Europe's cherished dream of ever-closer union is dead. That's not just because the European Union's draft constitution fails to mention that now dirty word, "federalism." Nor does it have much to do with Iraq, and the division of Europe into feuding pro-American "New Europe" and a more skeptical core of "Old Europe." It doesn't even have that much to do, long term, with the latest flap du jour in Brussels over voting rights. No, as some experts tell it, the real divide of the future centers on Russia.
From the vantage point of most European capitals, Russia is on the upsurge, gaining in economic prosperity and trending closer to the West. Europe is happy to have a reliable supplier of oil and gas. Berlin and Paris, especially, were pleased to find in Moscow an ally against what they perceive to be the Bush administration's run-amok nondiplomacy in the world.
Contrast this with the view from countries in the east. The Kaliningrad region, a Russian enclave on the Baltic squeezed between Poland and Lithuania, is an economic disaster zone, a regional hub of organized crime--and a major Russian military base. Next door are failed states like Belarus and Moldova, which Russia considers part of its "near abroad"--and where economic and social conditions appear likely to get worse before they get better. And President Vladimir Putin? To East Europeans, he's an ex-KGB authoritarian whose new coalition in the Duma includes both the aggressively nationalist new Homeland party and the rising Liberal Democratic Party of the notoriously xenophobic Vladimir Zhirinovsky. All speak of extending Russian influence.
These fundamentally divergent takes on Russia are a wedge dividing the New Europe from the Old, East from West. In fact, says Toomas Hendrik Ilves, former foreign minister of Estonia and now a member of Parliament, Europe's famous schism over Iraq has been overstated. "We are much closer to the other members of the EU in our relations with the United States than people think. The real problem splitting Old and New Europe is the West's dangerous, naive and appeasement-minded attitude toward Russia."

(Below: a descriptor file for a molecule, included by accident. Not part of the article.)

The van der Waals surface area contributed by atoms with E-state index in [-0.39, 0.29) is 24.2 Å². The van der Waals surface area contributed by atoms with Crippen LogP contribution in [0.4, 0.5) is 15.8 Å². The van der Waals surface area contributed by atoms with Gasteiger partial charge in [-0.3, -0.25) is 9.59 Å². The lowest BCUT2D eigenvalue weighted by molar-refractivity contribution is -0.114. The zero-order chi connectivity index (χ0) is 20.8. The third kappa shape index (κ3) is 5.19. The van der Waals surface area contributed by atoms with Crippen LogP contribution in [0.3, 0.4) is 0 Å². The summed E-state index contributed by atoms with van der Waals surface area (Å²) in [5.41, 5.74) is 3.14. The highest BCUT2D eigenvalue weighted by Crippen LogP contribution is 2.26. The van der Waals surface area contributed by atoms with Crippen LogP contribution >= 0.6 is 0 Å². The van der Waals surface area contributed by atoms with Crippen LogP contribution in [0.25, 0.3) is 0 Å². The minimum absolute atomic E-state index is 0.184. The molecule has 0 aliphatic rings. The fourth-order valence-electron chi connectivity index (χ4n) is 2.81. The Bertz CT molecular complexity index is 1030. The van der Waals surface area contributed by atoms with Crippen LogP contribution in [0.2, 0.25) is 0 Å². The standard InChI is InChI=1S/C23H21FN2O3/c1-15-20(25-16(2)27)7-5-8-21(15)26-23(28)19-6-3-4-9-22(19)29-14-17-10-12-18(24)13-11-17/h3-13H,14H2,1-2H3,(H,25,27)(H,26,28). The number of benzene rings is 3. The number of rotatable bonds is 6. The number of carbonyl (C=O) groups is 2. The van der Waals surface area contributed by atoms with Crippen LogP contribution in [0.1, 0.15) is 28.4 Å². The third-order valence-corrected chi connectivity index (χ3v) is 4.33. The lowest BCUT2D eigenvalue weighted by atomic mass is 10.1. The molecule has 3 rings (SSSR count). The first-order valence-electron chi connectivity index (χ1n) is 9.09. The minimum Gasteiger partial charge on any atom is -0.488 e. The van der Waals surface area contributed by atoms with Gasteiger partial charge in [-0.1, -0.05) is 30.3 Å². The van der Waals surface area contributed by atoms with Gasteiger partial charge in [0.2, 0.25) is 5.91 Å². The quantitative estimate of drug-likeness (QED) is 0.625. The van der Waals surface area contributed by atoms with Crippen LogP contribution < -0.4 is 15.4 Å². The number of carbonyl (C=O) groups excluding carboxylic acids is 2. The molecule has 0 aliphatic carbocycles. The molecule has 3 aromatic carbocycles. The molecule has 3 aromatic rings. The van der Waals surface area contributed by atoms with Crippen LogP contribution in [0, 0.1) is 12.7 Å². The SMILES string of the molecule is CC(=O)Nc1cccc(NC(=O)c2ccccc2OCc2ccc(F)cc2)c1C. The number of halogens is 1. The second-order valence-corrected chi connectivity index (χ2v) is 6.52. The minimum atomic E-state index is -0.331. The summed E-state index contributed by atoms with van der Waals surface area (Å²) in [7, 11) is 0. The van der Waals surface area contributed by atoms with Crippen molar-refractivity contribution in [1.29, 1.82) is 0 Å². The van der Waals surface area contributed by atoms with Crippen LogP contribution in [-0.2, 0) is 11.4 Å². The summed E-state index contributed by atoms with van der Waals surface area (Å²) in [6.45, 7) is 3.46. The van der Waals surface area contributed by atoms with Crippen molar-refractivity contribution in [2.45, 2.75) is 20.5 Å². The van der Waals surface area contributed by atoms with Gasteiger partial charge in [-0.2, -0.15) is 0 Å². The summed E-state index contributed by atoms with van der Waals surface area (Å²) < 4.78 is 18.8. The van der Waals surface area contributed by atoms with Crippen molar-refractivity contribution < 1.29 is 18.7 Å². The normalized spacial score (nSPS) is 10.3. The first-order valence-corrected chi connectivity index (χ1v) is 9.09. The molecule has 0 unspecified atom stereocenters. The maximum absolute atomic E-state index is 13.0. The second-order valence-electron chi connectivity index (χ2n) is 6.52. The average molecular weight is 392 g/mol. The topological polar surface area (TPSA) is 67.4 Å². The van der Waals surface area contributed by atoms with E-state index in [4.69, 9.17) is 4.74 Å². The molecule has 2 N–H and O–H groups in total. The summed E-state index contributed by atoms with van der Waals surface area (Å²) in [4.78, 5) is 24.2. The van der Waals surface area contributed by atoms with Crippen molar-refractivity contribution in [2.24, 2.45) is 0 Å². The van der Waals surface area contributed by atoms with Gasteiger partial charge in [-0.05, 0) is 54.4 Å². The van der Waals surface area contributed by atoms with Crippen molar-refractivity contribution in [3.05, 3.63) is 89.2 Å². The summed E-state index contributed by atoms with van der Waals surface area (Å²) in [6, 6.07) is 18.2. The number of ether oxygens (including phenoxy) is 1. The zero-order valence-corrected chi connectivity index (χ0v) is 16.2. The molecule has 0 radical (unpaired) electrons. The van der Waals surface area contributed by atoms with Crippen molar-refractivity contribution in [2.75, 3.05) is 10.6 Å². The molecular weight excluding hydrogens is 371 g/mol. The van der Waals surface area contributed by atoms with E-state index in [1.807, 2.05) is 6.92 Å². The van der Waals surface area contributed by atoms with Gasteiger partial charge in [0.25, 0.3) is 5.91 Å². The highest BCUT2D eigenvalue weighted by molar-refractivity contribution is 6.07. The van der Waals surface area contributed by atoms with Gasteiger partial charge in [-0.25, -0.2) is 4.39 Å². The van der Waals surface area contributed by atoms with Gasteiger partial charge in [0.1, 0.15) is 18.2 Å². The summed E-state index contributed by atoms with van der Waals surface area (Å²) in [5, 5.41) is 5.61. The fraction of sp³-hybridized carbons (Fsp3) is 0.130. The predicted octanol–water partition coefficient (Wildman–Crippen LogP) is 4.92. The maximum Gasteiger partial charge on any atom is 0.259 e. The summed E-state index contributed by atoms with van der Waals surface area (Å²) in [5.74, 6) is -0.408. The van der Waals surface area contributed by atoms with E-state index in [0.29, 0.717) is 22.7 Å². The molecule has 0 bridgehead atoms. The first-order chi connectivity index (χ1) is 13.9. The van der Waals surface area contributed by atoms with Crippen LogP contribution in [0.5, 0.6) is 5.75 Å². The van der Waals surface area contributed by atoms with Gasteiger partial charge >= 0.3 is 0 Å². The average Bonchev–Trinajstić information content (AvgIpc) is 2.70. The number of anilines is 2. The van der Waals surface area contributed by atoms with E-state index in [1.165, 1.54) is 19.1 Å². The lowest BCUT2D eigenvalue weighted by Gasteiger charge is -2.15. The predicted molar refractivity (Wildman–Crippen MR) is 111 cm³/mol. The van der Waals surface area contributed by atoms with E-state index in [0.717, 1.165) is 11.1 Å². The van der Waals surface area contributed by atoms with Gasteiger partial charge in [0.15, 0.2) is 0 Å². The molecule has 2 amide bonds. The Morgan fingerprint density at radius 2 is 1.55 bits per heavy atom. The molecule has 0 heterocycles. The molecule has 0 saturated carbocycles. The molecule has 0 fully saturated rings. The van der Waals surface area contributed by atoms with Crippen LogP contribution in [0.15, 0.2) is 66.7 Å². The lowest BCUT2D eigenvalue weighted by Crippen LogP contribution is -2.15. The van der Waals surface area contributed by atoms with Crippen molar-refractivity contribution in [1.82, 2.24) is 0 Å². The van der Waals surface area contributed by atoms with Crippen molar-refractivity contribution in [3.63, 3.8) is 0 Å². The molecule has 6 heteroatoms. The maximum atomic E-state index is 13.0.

Eastern Europeans have a long history with Russia. Moscow only reluctantly accepted the independence of the East European and Baltic states that will join the EU in May, which were occupied by the Red --Army after World War II through the collapse of communism in 1989. Even today it wages a diplomatic war with Latvia, home to a large Russian minority for whom Moscow claims to speak. West Europeans might think the easterners paranoid. Easterners say they are just being realistic.
It's not a military attack that worries them. "Direct armed engagement is not likely in at least the next decade," says former Polish Defense minister Janusz Onyszkiewicz, now a senior fellow at Warsaw's Center for International Relations. A bigger concern is Russia's attitude toward the unstable and collapsing states on its borders. Take Russian-occupied Trans-Dnistria, the separatist section of Moldova. There, missiles allegedly equipped with radioactive "dirty" warheads have gone missing, according to The Washington Post. Meanwhile, the part of the country still independent recently elected a neocommunist government with strong ties to Moscow.
Neighboring Belarus, a pauperized, arms-peddling totalitarian dictatorship just across the Polish border, is almost totally dependent on Russian deliveries of oil and gas. If the country falls apart--as most experts believe it inevitably will--it's not at all certain what will happen, and whether Russia will play a constructive role. Nationalist politicians such as Homeland party leaders Dmitri Rogozin and Sergey Glasiev, who call for the restitution of the Soviet Empire, have become increasingly mainstream in Russian public opinion. Moscow's efforts to pull Belarus and Ukraine into a new Russian federation are equally unsettling, as is its backing of separatist provinces in Georgia.